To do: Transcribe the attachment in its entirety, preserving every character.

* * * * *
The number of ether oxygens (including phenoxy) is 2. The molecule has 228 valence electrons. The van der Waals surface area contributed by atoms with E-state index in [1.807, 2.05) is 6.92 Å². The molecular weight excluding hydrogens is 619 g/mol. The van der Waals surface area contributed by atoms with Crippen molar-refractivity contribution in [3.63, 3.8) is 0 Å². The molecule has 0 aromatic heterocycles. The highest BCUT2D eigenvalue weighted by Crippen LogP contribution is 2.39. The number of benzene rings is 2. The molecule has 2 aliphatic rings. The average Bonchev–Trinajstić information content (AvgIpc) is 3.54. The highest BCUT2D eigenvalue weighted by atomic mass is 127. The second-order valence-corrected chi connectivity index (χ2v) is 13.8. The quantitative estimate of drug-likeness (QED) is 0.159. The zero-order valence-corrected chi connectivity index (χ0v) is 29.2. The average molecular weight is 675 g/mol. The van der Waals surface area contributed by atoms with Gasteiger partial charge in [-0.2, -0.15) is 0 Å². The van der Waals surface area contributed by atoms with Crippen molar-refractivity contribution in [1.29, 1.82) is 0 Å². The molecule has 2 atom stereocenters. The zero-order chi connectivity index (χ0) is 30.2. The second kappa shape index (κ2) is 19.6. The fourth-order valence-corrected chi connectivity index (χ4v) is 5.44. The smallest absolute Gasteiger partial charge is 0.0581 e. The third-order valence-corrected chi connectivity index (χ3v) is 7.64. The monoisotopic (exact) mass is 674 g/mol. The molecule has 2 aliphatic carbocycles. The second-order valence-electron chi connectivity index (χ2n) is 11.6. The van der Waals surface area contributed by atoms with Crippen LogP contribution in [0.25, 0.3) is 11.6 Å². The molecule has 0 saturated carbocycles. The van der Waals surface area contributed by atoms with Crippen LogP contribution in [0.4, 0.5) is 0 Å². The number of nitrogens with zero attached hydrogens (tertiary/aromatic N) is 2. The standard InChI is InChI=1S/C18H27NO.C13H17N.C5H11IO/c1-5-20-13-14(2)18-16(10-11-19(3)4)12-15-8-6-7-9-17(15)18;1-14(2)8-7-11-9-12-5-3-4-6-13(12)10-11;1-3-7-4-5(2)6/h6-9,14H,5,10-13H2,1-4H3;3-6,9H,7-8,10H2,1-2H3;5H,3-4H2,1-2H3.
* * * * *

The number of ether oxygens (including phenoxy) is 2. The molecule has 228 valence electrons. The van der Waals surface area contributed by atoms with E-state index in [1.807, 2.05) is 6.92 Å². The molecular weight excluding hydrogens is 619 g/mol. The van der Waals surface area contributed by atoms with Crippen molar-refractivity contribution in [3.63, 3.8) is 0 Å². The molecule has 0 aromatic heterocycles. The highest BCUT2D eigenvalue weighted by Crippen LogP contribution is 2.39. The number of benzene rings is 2. The molecule has 2 aliphatic rings. The average Bonchev–Trinajstić information content (AvgIpc) is 3.54. The highest BCUT2D eigenvalue weighted by atomic mass is 127. The second-order valence-corrected chi connectivity index (χ2v) is 13.8. The quantitative estimate of drug-likeness (QED) is 0.159. The zero-order valence-corrected chi connectivity index (χ0v) is 29.2. The average molecular weight is 675 g/mol. The van der Waals surface area contributed by atoms with Gasteiger partial charge in [-0.2, -0.15) is 0 Å². The van der Waals surface area contributed by atoms with Crippen molar-refractivity contribution in [1.29, 1.82) is 0 Å². The molecule has 2 atom stereocenters. The zero-order chi connectivity index (χ0) is 30.2. The second kappa shape index (κ2) is 19.6. The fourth-order valence-corrected chi connectivity index (χ4v) is 5.44. The smallest absolute Gasteiger partial charge is 0.0581 e. The third-order valence-corrected chi connectivity index (χ3v) is 7.64. The monoisotopic (exact) mass is 674 g/mol. The molecule has 2 aliphatic carbocycles. The second-order valence-electron chi connectivity index (χ2n) is 11.6. The van der Waals surface area contributed by atoms with Crippen LogP contribution in [0.25, 0.3) is 11.6 Å². The molecule has 0 saturated carbocycles. The van der Waals surface area contributed by atoms with Crippen LogP contribution in [0.4, 0.5) is 0 Å². The number of nitrogens with zero attached hydrogens (tertiary/aromatic N) is 2. The standard InChI is InChI=1S/C18H27NO.C13H17N.C5H11IO/c1-5-20-13-14(2)18-16(10-11-19(3)4)12-15-8-6-7-9-17(15)18;1-14(2)8-7-11-9-12-5-3-4-6-13(12)10-11;1-3-7-4-5(2)6/h6-9,14H,5,10-13H2,1-4H3;3-6,9H,7-8,10H2,1-2H3;5H,3-4H2,1-2H3.